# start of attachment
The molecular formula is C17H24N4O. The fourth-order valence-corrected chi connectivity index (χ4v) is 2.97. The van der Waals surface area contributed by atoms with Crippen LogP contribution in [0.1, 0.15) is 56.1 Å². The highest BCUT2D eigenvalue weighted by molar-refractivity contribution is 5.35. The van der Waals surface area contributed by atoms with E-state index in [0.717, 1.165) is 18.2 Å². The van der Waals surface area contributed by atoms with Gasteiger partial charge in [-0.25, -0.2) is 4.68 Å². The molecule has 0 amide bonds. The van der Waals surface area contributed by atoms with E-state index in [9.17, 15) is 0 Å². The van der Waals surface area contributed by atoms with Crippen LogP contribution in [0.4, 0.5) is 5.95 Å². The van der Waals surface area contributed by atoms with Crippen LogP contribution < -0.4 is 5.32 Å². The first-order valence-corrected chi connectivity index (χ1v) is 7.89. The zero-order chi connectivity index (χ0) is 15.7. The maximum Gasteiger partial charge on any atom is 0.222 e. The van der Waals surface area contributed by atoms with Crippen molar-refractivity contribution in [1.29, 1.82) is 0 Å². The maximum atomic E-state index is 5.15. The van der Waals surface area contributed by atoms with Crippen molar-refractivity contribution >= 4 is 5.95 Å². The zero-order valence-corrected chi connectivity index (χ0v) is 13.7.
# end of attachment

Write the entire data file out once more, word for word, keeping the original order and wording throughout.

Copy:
The molecular formula is C17H24N4O. The fourth-order valence-corrected chi connectivity index (χ4v) is 2.97. The van der Waals surface area contributed by atoms with Crippen LogP contribution in [0.1, 0.15) is 56.1 Å². The highest BCUT2D eigenvalue weighted by molar-refractivity contribution is 5.35. The van der Waals surface area contributed by atoms with E-state index in [0.717, 1.165) is 18.2 Å². The van der Waals surface area contributed by atoms with Gasteiger partial charge in [-0.25, -0.2) is 4.68 Å². The molecule has 0 amide bonds. The van der Waals surface area contributed by atoms with E-state index in [9.17, 15) is 0 Å². The van der Waals surface area contributed by atoms with Crippen LogP contribution in [0.4, 0.5) is 5.95 Å². The van der Waals surface area contributed by atoms with Crippen LogP contribution < -0.4 is 5.32 Å². The first-order valence-corrected chi connectivity index (χ1v) is 7.89. The zero-order chi connectivity index (χ0) is 15.7. The maximum Gasteiger partial charge on any atom is 0.222 e. The van der Waals surface area contributed by atoms with Crippen molar-refractivity contribution in [1.29, 1.82) is 0 Å². The maximum atomic E-state index is 5.15. The van der Waals surface area contributed by atoms with Crippen molar-refractivity contribution >= 4 is 5.95 Å². The zero-order valence-corrected chi connectivity index (χ0v) is 13.7.